• 8. 120 f• The equation is:- n s = where f = supply frequency , p = no. of poles p• Rotating magnetic field will cause the rotor to rotate the same direction as the stator flux.• Torque direction is always the same as the flux rotation.• At the time of starting the motor, rotor speed is 0.• The rotating magnetic field will cause the rotor to rotate from 0 speed to a speed that is lower than the synchronous speed.• If the rotor speed is equal to the synchronous speed, there will be no cutting of flux and rotor current equals zero. Therefore, it is not possible for the rotor to rotate at ns.3.4 SLIP AND ROTOR SPEED• Slip is defined as : ns − n s= ns where ns = synchronous speed in rpm n = rotor speed in rpm• Slip can also represented in percent.• The frequency of the rotor, fr is: f r = sf where s = slip f = supply frequencyExample 1Calculate the synchronous speed of a 3-phase induction motor having 20 poles when it isconnected to a 50 Hz source.Solution 120 f 120(50)ns = = = 300rpm p 20Example 2 56
  • 9. A 0.5 hp, 6-pole induction motor is excited by a 3 –phase, 60 Hz source. If the full-loadspeed is 1140 rpm, calculate the slip.Solution 120 f 120(60)ns = = = 1200rpm p 6 n − n 1200 − 1140s= s = = 0.05 = 5% ns 1200Example 3The 6-pole,wound-rotor induction motor is excited by a 3-phase, 60 Hz source. Calculatethe frequency of the rotor current under the following conditions:(i) at standstill(ii) motor turning at 500 rpm in the same direction as the revolving field(iii) motor turning at 500 rpm in the opposite direction to the revolving field(iv) motor turning at 2000 rpm in the same direction as the revolving fieldSolutionns = 120f / p = 120(60/6) = 1200 rpm(i) n=0 ns − n 1200 − 0s= = =1 ns 1200fr = sf = 1 x 60 = 60Hz(ii) n = +500 ns − n 1200 − 500s= = = 0.583 ns 1200fr = sf = 0.583 x 60 = 35 Hz(iii) n = -500 ns − n 1200 − (−500)s= = = 1.417 (s>1 motor is operating as a brake) ns 1200fr = sf = 1.417 x 60 = 85 Hz 57
  • 10. (iv)n = +2000 ns − n 1200 − 2000s= = = −0.667 ns 1200fr = sf = -0.667 x 60 = -40 Hz (-ve means that the phase sequence of the voltages inducedin the rotor winding is reversed)Example 4A 3-phase, 4 pair of poles, 400kW,400V,60Hz induction motor is 780 rpm full-loadspeed. Determine the frequency of the rotor current under full load condition.Solutionf rotor = sf 120 f 120(60)n s= = = 900rpm p 8 ns − n 900 − 780s= = = 0.133 ns 900 f r = sf = 0.133(60) = 8Hz3.5 PER-PHASE EQUIVALENT CIRCUIT OF THREE-PHASE INDUCTIONMOTORThe per-phase equivalent circuit of a three-phase induction motor is just like a single –phase transformer equivalent circuit. The difference is only that the secondary winding is short-circuited unlike in thetransformer it is open-circuited as a load is to be connected later.Complete Equivalent Circuit For Induction Machine Referred To The Stator Circuit 58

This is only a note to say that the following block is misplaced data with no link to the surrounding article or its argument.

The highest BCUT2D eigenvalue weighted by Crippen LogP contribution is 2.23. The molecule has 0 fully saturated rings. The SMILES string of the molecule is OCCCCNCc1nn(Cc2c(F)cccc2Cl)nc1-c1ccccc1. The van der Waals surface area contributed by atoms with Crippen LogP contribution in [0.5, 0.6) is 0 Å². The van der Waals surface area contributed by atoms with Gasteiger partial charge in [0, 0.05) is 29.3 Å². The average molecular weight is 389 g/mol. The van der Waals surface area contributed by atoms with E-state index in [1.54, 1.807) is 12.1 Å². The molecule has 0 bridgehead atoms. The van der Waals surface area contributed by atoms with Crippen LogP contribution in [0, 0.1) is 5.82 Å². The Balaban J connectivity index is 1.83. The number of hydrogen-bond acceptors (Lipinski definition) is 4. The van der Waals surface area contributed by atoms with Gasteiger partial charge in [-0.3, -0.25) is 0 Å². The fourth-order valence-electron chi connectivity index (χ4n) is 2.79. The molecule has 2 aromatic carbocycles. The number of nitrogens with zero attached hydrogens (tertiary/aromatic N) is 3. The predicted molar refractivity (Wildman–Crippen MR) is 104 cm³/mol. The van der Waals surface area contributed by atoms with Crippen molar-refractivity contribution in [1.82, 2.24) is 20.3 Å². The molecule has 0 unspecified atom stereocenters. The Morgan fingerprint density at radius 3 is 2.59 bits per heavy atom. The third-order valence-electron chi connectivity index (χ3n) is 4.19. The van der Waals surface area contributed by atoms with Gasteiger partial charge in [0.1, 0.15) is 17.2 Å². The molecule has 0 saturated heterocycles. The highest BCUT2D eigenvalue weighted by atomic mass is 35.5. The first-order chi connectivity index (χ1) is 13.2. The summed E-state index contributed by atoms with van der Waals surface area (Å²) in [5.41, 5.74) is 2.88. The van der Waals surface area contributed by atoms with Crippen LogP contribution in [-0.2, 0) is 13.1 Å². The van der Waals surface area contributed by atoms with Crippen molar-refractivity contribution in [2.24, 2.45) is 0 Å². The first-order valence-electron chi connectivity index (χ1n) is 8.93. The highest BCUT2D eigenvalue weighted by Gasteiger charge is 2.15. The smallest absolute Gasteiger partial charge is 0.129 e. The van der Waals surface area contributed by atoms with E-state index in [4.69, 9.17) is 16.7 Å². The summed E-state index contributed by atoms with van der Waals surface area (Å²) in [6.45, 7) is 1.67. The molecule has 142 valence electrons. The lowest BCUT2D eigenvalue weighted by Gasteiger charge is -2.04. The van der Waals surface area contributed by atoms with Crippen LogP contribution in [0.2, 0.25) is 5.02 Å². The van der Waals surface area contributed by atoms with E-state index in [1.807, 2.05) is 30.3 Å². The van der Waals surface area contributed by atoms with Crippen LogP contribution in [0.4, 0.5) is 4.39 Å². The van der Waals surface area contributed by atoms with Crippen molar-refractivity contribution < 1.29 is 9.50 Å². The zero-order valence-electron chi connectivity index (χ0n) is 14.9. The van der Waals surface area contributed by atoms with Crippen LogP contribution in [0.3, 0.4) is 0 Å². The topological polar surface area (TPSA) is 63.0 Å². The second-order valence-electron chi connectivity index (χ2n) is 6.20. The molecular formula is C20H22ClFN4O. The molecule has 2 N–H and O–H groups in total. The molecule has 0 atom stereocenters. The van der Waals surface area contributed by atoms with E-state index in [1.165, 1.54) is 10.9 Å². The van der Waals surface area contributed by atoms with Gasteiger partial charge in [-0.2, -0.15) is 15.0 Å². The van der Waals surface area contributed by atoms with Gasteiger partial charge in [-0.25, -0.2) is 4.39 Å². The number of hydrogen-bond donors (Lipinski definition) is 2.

• 11. I1 R1 X1 I2 X2 1,0k Rm Xm R2 1,0m V input 1,0m 1,0k 1,0m s Figure 3.10The subscript ‘1’ is refering to the stator side while ‘2’ is referring to the rotor sideR1, X1, R2, Rm , Xm are value perphaseInput Power, Pin = 3V1I1cosθStator copper loss, Pscl = 3I12R1Core Loss, Pcl = 3V12/Rm (always neglected because too small)Power across the air-gap, Pag = 3I22R2 /s = Pin - Pscl - PclRotor copper loss, Prcl = 3I22R2Mechanical power/gross output power/converted power, P mech = Pag – Prcl = 3I22R2 /s - 3I22R2 = Pag (1-s)Net power output, Poutput = P mech – P friction & windage lossFor Torque: 60 Pm Pm Pag Tmechanical / induced = Tm = = = 2πn wr ws 60 P0 Pout Toutput / load = To = = 2πn wr 59
  • 12. 3(Vsup ply − p ) 2 R2Tstarting = ws [ (R 1 + R2 ) 2 + (X1 + X 2 )2 ] 3(Vsup ply − p ) 2 1Tmax = 2 ws [ 2 R1 + R1 + ( X 1 + X 2 ) 2 ] R2Maximum Slip: S max = 2 R1 + ( X 1 + X 2 ) 23.6 POWER FLOW OF AN INDUCTION MOTOR P CONV = P MECH PAG=(3I22R2)/s =PAG-PRCL = Pin-PSCL-PCL PRCL=3I22R2 PSCL=3I12R1 PCL= = sPag 3V12/RM Figure 3.11 60
  • 13. Example 5A 10 poles, 50 Hz, Y connection 3-phase induction motor having a rating of 60kW and415V. The slip of the motor is 5% at 0.6 power factor lagging. If the full load efficiencyis 90%, calculate:(i) Input power(ii) Line current and phase current(iii) Speed of the rotor (rpm)(iv) Frequency of the rotor(v) Torque developed by the motor (if friction and windage losses is 0)Solution Pout(i) η = Pin Pout 60kWPin = = = 66666.7W η 0.9 VL(ii) Y connection, IΦ = IL, VΦ= 3P in =3VΦIΦcos= 3VLIL cos θ Pin 66.67 kWIL = = = 154.59 A 3VL cos θ 3 (415)(0.6)IΦ = IL=154.59 ∠ cos −1 0.6 = 154.59∠ − 53.13° A 120 f 120(50)(iii) n s = = = 600rpm p 10 ns − n s= ns n = n s (1-s) = 600 (1-0.05) = 570 rpm(iv) fr = sf = 0.05(50) = 2.5Hz Pm Pout 60kW(v) T = = = = 1005.2 Nm wm 2πnm / 60 2πnm / 60 Or 2πf 2πf ws= = = 62.83rad / s p/2 5 wm = ws(1-s) = 62.83(1-0.05) = 59.69 rad/s 60kWT= = 1005.2 Nm 59.69rad / s 61
  • 14. Example 6A 3-phase, delta connection, 4 pole, 440V, 60 Hz induction motor having a rotor speed1200rpm and 50kW input power at 0.8 power factor lagging. The copper losses and ironlosses in the stator amount to 2kW and the windage and friction losses are 3kW.Determine:(i) Net output power(ii) Efficiency(iii) Input currentSolution(i) ns = 120f/p = 120(60)/4 = 1800 rpm ns − n 1800 − 1200 s= = = 0.33 ns 1800 P input(to stator) P input rotor /Pag Pmech=Pout rotor P out net =50kW =50kW-2kW =(48-16)kW =(32-3)kW =48kW =32kW =29kW P stator losses P rotor losses P wind and fric =2kW =s(P input rotor) losses = 0.33(48kW) =3kW =16kW P net output = 29kW Pout 29kW(ii) η = = = 58% Pin 50kW(iii)Δ connection Pin = 3V p I p cos θ Pin 50kW Ip = = = 47.35∠ cos −1 0.8 = 47.35∠ − 36.87° A 3V p cos θ 3( 440)(0.8) I L = 47.35 3 = 82 A 62